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Olympics golf: American Nelly Korda maintains lead, Lydia Ko makes charge in third round

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KAWAGOE, Japan — For the second consecutive Olympics, Lydia Ko used a clutch third round to vault herself into medal contention in the women’s golf tournament.

The trouble for her and everyone else is that Team USA’s Nelly Korda started the day with a substantial lead and hardly gave any ground.

Korda shot a 2-under-par 69, much tamer than the Olympic-record 62 she shot the previous day at Kasumigaseki Country Club, to move to 15-under and three shots ahead of India’s Aditi Ashok (12-under).

Ko and three other golfers are tied for third at 10-under, with Ko shooting a 66 on Friday, the second-lowest score of the day and the best of anyone near the top of the leaderboard. Five years earlier in Rio, Ko used a third-round 65 to move into second place. The New Zealand golfer went on to win silver.

She’s hoping to follow a similar blueprint in Japan – and is hoping they’ll be able to play a final round at all. Tournament officials decided that with a pending storm expected to hit the area, players will tee off holes 1 and 10 in groups of three beginning at 6:30 a.m. local time. The leaders group of Korda, Ashok and Ko will begin at 8:18 a.m.

“To me, outside of where I am today, I’m just more of having fingers, toes and everything crossed to say that the weather gods will allow us to play tomorrow,” Ko said. “I feel like the Olympics themselves has gone through so much, and Tokyo’s gone through so much to host us to have the Olympics on. For it to be cut short, I feel like it would sum up the whole situation.”

Another chance to be at the podium would mean a lot to her.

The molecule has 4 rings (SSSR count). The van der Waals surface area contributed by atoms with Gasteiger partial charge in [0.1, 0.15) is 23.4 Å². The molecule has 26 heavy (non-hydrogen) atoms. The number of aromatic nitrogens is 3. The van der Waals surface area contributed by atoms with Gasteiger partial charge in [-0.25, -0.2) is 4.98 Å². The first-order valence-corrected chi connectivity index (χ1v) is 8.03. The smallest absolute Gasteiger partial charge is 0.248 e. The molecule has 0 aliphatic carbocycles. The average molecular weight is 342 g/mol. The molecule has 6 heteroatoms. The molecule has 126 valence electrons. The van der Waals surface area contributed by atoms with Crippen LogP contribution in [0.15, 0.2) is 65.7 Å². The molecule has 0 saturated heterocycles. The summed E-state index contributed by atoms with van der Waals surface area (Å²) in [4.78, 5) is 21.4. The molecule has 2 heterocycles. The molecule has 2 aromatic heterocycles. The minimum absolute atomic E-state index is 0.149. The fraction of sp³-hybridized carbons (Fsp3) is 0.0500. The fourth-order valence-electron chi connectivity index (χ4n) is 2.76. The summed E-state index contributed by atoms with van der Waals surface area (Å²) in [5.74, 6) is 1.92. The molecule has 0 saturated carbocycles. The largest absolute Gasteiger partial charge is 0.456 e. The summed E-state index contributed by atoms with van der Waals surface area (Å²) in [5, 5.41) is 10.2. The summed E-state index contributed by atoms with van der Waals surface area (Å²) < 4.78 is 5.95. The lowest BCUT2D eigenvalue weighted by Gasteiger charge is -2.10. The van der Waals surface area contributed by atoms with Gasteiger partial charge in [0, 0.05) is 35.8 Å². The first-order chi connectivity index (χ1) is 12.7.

“Because I’m not just playing for myself I’m playing for my country,” she said. “And even though I do that on a daily basis, it’s a very different feel. So I would love to play.”

While there was the chance the tournament could be called after Friday, or that the final round would be delayed until Sunday, Korda said after the round that her mindset is for 72 holes. She bogeyed the par-5 eighth and then parred the final 10 holes, battling down the stretch.

“I think I just kind of got a little sloppy,” the 2021 LPGA Championship winner said.

As the leader for two full days, Korda has been careful not to look ahead to any medal ceremony, the same way fellow American Xander Schauffele steeled and steadied his way to gold five days ago at the same course.

“You got to take a step back and remember, ‘There’s still 18 more holes.’ There’s still a lot that can happen out there,” she said. “Today I wasn’t hitting it well. If I wasn’t hitting it well, tomorrow could be different. You never know. I try to remind myself. I quickly shake my head. I’m like, ‘No no, I’m not there yet. Still got a long way to go.’ ”

Korda said she’s been calm over the last three days. The nerves haven’t bitten much, although the 18th hole presented some challenges. Her approach went long over the green into the rough and the ball landed on top of the wire. She consulted a rules official before moving the wire out from underneath.

Four practice swings later, she chipped to within three feet and saved par.

She would have liked to expand her lead, but the 23-year-old doesn’t mind the pressure, either.

“That’s kind of the goal going into every round, is to play the best I possibly can and get a comfortable lead,” Korda said. “But that’s the thing about golf. Once you get a little too comfortable, it’s one of those things where it’s easy to get ahead of yourself.”

Nelly Korda tees off on the fourth hole during the third round.
As Korda battled, Ashok hung around and birdied twice in the final four holes to create some distance from the pack sitting at 10-under.

“She’s a sneaky player,” Korda said. “She putts incredibly well.”

Ashok steps onto the green with “swag,” Korda said.

“She owns it,” the leader added.

After ending her second round with two bogeys – there may have been some “f-bombs” dropped on Thursday, she joked – Ko played bogey-free golf and birdied four times on the back-nine.

Cursing herself one day, on the cusp of a medal the next.

“That’s the crazy thing about golf,” Ko said. “You never know until that last putt drops in the last hole.”

Follow Chris Bumbaca on Twitter @BOOMbaca.

 

original article link https://golfweek.usatoday.com/2021/08/06/olympics-golf-nelly-korda-lydia-ko/

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